In 1946, Masefield also confronted a dispiriting landscape. He penned his ode to the beauty of a university against the backdrop of World War II’s desolation and of political and social disarray. His was a day “when every future looks somewhat grim and the dams are down and the floods are making misery, when every ancient foothold had become something of a quagmire.” With that scene in mind, he lifted up the life-giving potential of a collegiate community.
What does it mean for us to fulfill the university’s promise in 2017 – a time when there is great doubt about our fragmenting culture, about resurgent hate and intolerance, about the quality of civic leadership and about the proper role of universities?
As we begin another academic year, let me offer some personal reflections on how we can, together, strengthen Wake Forest. In doing so, let me encourage everyone – students and faculty, staff and administrators, coaches and mentors – to redouble our efforts to seize every opportunity to make this community better.
I offer three simple ideas.
Categories: Guest Post
Congratulations to Sarah McDonald, associate professor of biology, whose proposal entitled “Roto Virus” has been funded by the National Institutes of Health (NIH).
Congratulations to Dan Johnson, professor of teaching in biology, whose proposal entitled “Improving Scientific Writing in STEM Classrooms: A Training Program for Students and Teaching Assistants Aided by Information Extraction Technology” has been funded by the National Science Foundation.
Congratulations to Hana Brown, associate professor of sociology, whose proposal entitled “Enforcement or Embrace? The Determinants of State-Level Immigration Policy in New Immigrant Destinations” has been funded by the National Science Foundation and the University of Notre Dame.
Congratulations to Grey Ballard, assistant professor of computer science, whose proposal entitled “Scalable MTTKRP for Non-Negative Tensor Factorization” has been funded by the U.S. Department of Energy-DOI and UT-Batelle, LLC.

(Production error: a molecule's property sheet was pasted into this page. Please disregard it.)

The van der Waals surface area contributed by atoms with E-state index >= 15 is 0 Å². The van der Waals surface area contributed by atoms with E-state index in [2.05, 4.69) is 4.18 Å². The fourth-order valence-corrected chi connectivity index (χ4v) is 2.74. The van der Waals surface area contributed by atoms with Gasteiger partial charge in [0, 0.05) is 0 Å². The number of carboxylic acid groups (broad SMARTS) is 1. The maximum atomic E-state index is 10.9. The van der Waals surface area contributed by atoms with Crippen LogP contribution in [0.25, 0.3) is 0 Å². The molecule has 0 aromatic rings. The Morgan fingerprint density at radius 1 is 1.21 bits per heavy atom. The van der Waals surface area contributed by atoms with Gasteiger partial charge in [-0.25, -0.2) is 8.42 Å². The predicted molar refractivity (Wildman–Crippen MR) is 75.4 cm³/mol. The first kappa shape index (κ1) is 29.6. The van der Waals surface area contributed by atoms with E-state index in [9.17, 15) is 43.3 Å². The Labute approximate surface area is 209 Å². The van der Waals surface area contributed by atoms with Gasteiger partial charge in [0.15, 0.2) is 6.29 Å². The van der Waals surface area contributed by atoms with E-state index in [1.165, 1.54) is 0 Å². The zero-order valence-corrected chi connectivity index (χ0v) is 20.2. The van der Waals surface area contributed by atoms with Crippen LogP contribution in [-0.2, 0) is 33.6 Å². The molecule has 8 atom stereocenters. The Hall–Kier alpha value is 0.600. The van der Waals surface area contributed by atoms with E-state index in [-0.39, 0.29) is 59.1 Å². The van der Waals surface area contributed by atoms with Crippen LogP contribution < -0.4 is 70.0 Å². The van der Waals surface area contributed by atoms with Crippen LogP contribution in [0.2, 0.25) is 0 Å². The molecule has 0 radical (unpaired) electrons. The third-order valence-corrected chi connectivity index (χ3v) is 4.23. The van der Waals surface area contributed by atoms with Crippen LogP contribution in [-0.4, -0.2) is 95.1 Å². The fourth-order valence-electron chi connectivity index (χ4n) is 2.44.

Categories: Faculty News
See a list of faculty milestones for August 2017:
Categories: Faculty News
See a list of staff milestones for August 2017:
Categories: Staff News
This message was emailed to students, faculty and staff Aug. 16 by Mur Muchane, associate vice president for information technology and chief information officer:
As part of our ongoing efforts to improve the cybersecurity of campus technology services, Information Systems will implement Cisco Umbrella/OpenDNS on August 17, 2017. This new service provides an additional layer of protection for all your devices as they connect to the wired and wireless campus network. This includes devices connected via the campus Virtual Private Network (VPN).
Cisco Umbrella/OpenDNS works by determining if your device is trying to connect to a known malicious site and then automatically redirects your device to a warning page. The service will help protect devices and the campus network from:
Please visit our Cisco Umbrella webpage to learn more.